NCAA Indoor Preview 2011 - USA Athletics Scholarships

NCAA Indoor Preview 2011

Harvard's 200m flat track

With the NCAA Cross Country season now in the history books, the focus now shifts to indoors. The NCAA indoor season is short and sharp, but one thing for sure is that the level of competition will be extremely high.  Likewise with the UK, the level of emphasis given to indoor competitions will be varied depending on who you ask. Some schools and athletes take it very seriously, going all out to chase qualifying marks and subsequently perform well at the NCAA Indoor Championships. Others view it more as a stepping stone towards the future months. It is an ideal way to break up winter training, but still very much used as a means of preparing for outdoors.  Performing well through all three seasons is notoriously difficult, and if there was ever a time to lay low as a distance athlete then indoors would be the obvious choice.

Season Structure

Regardless of the level of importance placed on indoors, most schools will follow the same basic structure through the 2012 season:

January: Local, low key open meets to start the season

February: Big invitational open meets

25/26 February: Conference Championships

2/3 March: ‘Last Chance’ weekend

9/10 March: NCAA Indoor Championships

There is less team emphasis during indoors and outdoors compared to cross country, with the individual differences in athletes and events being considered. However the Conference and NCAA Championships are both team scored meets.

Qualifying Process

Love it or hate it, the NCAA Indoor season is extremely competitive and is numerically harder to qualify for than the outdoor championships. Qualifying is the most cut throat of the three seasons, calculated purely on a descending order list. There is no regional meet or team spots (excluding relays). Also note that unlike cross-country and outdoors, there is a ‘last chance’ weekend that takes place after the conference weekend. The only way to guarantee qualification is to hit an NCAA automatic qualifying mark. These are understandably very tough and will typically only be reached by several athletes in each event. What makes qualifying even tougher is that there is no set number of athletes per event. The only stipulation is that a total of 284 men and 284 women are allowed into the meet. This usually works out at roughly the top 16 per event though it will be affected by the number of athletes competing in more than one event. For example 21st on the list may be good enough to qualify for the 3000m if other athletes have already qualified through the mile or 5000m. On the other hand it is possible to be as high as 15th on the list and not qualify.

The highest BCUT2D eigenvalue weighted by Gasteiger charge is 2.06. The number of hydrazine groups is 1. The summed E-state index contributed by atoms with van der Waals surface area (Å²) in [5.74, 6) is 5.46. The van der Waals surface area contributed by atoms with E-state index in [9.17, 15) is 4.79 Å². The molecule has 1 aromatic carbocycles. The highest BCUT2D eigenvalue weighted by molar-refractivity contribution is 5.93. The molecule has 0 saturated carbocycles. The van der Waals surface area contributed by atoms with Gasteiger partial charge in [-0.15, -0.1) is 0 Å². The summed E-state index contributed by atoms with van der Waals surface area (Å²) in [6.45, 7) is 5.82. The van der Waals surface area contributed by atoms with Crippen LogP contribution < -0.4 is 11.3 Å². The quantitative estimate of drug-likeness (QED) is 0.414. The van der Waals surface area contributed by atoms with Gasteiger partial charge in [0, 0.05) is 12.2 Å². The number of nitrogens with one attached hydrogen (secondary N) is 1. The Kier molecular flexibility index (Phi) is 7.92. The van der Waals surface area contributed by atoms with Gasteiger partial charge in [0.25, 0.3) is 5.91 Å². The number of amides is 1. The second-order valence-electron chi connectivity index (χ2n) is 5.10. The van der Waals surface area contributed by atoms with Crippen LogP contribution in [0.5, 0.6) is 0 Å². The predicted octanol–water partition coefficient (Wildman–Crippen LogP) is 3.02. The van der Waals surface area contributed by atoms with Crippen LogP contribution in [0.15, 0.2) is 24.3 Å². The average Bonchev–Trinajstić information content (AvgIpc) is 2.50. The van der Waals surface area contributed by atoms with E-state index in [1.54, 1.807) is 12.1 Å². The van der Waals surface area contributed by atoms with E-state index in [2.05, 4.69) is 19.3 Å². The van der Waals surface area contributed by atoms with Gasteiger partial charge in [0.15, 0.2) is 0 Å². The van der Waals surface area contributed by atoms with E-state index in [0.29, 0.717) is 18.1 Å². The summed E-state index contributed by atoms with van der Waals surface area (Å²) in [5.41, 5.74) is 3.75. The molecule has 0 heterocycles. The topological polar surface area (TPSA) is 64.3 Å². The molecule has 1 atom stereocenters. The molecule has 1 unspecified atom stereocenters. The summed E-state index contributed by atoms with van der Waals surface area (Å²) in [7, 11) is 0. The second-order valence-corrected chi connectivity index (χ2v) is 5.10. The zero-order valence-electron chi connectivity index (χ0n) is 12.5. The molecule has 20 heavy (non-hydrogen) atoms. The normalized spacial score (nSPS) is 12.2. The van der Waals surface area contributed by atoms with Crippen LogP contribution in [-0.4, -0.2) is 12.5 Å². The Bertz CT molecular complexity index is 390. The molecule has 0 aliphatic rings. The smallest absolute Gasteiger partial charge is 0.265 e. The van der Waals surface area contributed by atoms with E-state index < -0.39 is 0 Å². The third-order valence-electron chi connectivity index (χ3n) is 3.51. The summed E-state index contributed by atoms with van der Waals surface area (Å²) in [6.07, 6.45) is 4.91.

Rightly or wrongly, the qualifying marks do allow for variations depending on certain circumstances. For example altitude adjusted performances do count for qualifying, meaning that a 14.20 5000m run in Flagstaff would equate to something in the low 13.50 range. Pat Casey topped the Men’s Mile rankings last year courtesy of an altitude adjusted time of 3:54, having only ran 3:59 albeit at 7000ft and a solo effort.

The huge variation in tracks is also worth considering. Vast oversize tracks like Washington, Notre Dame, Iowa State (all 300m+) are hugely different from flat 200m tracks found at other schools like Houston, Oklahoma and Kansas State. Take a trip to Texas Tech and you can compete on their oval track with its perpetuating bends. The NCAA Championships will however always take place on a traditional 200m banked track. Hosting the Championship for the first time this year will be Boise State University, Idaho.  The qualifying marks can be found by clicking on the links below:



As the season develops we will preview all the big meets as well keeping a keen eye on how the British and Irish athletes perform.

Men’s and women’s ranking lists to date can be found here. Notable qualifiers already are Diego Estrada in the 5000m (13:39) and Erik Kynard with a 2.31m High jump. On the women’s side,  Stony Brook’s Lucy Van Dalen has already booked her place with automatic qualifiers in the mile and 3000m.

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